Many patients benefit from physical therapy to improve mobility issues and promote proper swallowing to prevent choking. Occupational therapy for PD focuses on teaching patients to independently manage activities of daily living and simple tasks like safely transferring in and out of a chair and using tools (like food utensils).
Speech therapy, called LSVT LOUD, can help PD patients increase the volume of their speech through improved vocal motor control.
“For patients with limited mobility or trouble traveling to our Miami office, we have expanded telemedicine,” Dr. Luca says. “With video consultations, we can provide physical and speech therapies and evaluate patients’ cognitive abilities.”
Physical exercise can also improve balance, mobility, and strength in PD patients. UHealth’s Coral Gables campus offers classes in Tai Chi, yoga, and power training (weight lifting) for PD patients.
The same UHealth location also hosts music therapy (piano) for those with PD to engage the brain, reduce stress, and lift the mood.
“PD patients tend to have related psychological issues, like anxiety and depression,” says Dr. Luca. “They can benefit from behavioral treatments and psychological support services, in addition to psychiatric medications.”
Participating in local and national support groups is another way for PD patients and their families to learn practical techniques to deal with physical and emotional symptoms.
“We like to inform patients about this disease and how it progresses,” Dr. Luca says. “As faculty at UM, we give talks and participate in symposia to educate the public about treatment options and research advancements. We also offer Zoom seminars, organized by our social worker, to increase public awareness of Parkinson’s Disease.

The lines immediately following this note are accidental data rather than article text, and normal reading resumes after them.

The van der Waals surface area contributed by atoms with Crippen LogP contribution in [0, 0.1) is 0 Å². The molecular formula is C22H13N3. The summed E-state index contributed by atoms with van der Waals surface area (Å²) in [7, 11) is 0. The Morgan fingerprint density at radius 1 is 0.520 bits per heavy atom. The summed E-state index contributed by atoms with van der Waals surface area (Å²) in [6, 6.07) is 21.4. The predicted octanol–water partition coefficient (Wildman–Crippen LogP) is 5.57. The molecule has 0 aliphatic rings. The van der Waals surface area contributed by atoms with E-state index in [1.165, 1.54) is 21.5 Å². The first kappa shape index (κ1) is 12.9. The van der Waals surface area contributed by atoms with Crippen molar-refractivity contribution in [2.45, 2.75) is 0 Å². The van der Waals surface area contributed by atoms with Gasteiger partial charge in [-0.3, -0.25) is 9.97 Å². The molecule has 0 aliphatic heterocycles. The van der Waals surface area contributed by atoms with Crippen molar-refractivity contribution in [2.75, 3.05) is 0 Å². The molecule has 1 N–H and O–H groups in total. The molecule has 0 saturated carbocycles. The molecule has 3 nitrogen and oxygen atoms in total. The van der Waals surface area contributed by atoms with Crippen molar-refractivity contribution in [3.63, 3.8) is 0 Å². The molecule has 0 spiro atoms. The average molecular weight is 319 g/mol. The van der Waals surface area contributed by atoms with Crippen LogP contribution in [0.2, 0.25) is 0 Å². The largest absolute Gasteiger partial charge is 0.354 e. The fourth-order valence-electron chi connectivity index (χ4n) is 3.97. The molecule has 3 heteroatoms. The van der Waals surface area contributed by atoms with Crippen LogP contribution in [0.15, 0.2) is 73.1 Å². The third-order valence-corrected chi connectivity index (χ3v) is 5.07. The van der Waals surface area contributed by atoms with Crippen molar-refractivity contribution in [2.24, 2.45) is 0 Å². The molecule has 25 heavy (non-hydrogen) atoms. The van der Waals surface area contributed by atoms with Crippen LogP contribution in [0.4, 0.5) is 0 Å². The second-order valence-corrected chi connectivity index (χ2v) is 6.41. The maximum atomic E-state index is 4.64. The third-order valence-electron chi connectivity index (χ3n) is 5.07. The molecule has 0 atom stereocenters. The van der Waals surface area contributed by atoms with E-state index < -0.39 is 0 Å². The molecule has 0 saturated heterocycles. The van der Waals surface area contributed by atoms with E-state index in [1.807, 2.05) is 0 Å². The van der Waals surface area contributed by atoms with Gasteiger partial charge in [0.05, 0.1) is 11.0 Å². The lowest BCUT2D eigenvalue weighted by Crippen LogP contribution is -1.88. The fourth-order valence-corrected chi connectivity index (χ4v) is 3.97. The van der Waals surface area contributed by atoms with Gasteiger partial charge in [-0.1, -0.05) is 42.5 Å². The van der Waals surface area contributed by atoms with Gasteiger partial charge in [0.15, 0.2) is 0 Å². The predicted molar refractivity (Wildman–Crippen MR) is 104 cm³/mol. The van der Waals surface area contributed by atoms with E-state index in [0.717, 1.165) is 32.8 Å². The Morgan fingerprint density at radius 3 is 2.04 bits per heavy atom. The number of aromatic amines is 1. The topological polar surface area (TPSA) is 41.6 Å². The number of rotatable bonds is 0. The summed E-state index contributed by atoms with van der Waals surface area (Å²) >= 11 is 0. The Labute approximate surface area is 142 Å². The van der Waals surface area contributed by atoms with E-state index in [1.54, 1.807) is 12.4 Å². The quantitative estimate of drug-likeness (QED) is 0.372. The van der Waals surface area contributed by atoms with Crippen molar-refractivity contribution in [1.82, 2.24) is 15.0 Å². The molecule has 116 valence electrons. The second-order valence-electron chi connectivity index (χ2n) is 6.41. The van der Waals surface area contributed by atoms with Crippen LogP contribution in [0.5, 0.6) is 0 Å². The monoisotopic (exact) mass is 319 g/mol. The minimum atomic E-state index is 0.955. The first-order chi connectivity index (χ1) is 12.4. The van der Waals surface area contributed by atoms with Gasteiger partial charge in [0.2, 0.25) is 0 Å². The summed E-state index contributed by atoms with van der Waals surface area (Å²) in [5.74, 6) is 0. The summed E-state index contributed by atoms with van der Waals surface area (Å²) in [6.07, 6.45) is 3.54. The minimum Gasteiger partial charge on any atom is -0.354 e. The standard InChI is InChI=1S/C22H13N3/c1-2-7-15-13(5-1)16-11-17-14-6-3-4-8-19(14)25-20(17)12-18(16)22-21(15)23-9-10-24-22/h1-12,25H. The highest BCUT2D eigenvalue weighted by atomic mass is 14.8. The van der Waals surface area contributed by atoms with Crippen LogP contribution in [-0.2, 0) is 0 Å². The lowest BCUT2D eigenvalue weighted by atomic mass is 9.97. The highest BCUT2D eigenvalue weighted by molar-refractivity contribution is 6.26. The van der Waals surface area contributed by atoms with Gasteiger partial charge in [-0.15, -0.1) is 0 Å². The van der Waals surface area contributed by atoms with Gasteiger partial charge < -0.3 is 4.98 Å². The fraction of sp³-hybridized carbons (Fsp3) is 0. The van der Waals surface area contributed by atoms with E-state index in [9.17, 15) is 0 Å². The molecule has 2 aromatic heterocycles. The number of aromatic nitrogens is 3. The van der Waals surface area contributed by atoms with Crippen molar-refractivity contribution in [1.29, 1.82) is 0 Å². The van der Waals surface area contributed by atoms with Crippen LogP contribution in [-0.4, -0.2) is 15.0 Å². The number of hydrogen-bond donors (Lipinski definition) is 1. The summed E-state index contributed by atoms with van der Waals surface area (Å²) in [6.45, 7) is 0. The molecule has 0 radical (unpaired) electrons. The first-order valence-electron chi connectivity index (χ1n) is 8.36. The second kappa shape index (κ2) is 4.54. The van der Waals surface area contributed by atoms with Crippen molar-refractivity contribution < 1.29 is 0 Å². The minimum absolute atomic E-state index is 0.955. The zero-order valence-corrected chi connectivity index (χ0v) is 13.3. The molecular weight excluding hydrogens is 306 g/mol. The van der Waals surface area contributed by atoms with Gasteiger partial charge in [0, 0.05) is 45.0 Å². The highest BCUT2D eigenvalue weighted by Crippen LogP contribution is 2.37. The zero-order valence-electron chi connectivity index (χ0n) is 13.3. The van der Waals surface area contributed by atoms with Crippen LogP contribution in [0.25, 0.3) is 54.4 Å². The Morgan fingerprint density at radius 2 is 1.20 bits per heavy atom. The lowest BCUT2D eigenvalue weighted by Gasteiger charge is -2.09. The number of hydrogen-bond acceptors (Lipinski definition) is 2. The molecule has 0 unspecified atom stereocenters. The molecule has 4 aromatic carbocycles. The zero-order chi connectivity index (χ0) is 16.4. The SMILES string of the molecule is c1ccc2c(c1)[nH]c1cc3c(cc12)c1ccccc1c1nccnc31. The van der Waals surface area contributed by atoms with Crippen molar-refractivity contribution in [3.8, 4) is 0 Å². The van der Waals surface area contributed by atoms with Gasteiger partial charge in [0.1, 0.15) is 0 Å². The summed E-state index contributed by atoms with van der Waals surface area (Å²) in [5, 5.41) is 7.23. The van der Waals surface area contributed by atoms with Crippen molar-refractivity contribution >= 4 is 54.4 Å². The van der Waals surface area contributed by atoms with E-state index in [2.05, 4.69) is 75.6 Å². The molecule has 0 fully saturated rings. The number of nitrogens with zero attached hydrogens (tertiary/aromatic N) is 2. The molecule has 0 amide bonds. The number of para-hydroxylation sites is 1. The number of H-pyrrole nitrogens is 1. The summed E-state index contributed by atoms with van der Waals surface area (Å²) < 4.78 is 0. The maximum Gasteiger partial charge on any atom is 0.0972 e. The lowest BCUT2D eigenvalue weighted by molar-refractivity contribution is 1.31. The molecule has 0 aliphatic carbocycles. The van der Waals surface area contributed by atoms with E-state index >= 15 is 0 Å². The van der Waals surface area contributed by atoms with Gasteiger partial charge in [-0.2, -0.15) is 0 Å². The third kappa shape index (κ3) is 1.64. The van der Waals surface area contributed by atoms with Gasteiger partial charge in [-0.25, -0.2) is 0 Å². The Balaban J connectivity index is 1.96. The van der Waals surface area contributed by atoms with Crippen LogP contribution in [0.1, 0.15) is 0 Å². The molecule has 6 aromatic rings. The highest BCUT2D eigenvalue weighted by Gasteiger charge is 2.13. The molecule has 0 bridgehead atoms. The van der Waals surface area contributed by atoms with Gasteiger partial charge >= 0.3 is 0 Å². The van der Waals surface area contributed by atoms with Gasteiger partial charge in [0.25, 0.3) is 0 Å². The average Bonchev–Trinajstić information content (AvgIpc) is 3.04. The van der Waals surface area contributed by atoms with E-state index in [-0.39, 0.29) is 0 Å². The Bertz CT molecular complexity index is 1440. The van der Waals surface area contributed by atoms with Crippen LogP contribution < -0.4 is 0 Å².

“All of these programs are designed to help patients, families, and caregivers.”
What’s next for treating Parkinson’s?
As a Parkinson’s Foundation Center of Excellence, UHealth offers patients access to clinical trials that advance knowledge about this disease and how best to treat it.
“We currently have more than 30 clinical trials actively enrolling patients. Our research trials look at different ways to improve patient mobility. Other trials are studying medications to slow disease progression for those recently diagnosed,” Dr. Luca says.
“We are also hosting trials exploring options for longer-lasting relief compared to classic medications that are effective for four to five hours. We aim to extend this effectiveness to six hours or more.”
UM’s surgical clinical trials test new Deep Brain Stimulation devices to improve symptoms when medications don’t provide long-lasting relief.
“We are advancing the technology of DBS. Just recently, we adopted new technology to adjust patients’ device programming remotely,” Dr. Luca says. “This enables us to check the DBS device and adjust the intensity of the stimulation remotely while the patient stays home.”
The future of Parkinson’s Disease research is exploring genetic factors. “We’re very interested in studying Hispanic PD patients because they have not really been studied,” Dr. Luca says. “Most research studies historically have looked only at white patients. We want to expand the research to include our local South Florida population.”
Dana Kantrowitz is a contributing writer for UMiami Health News.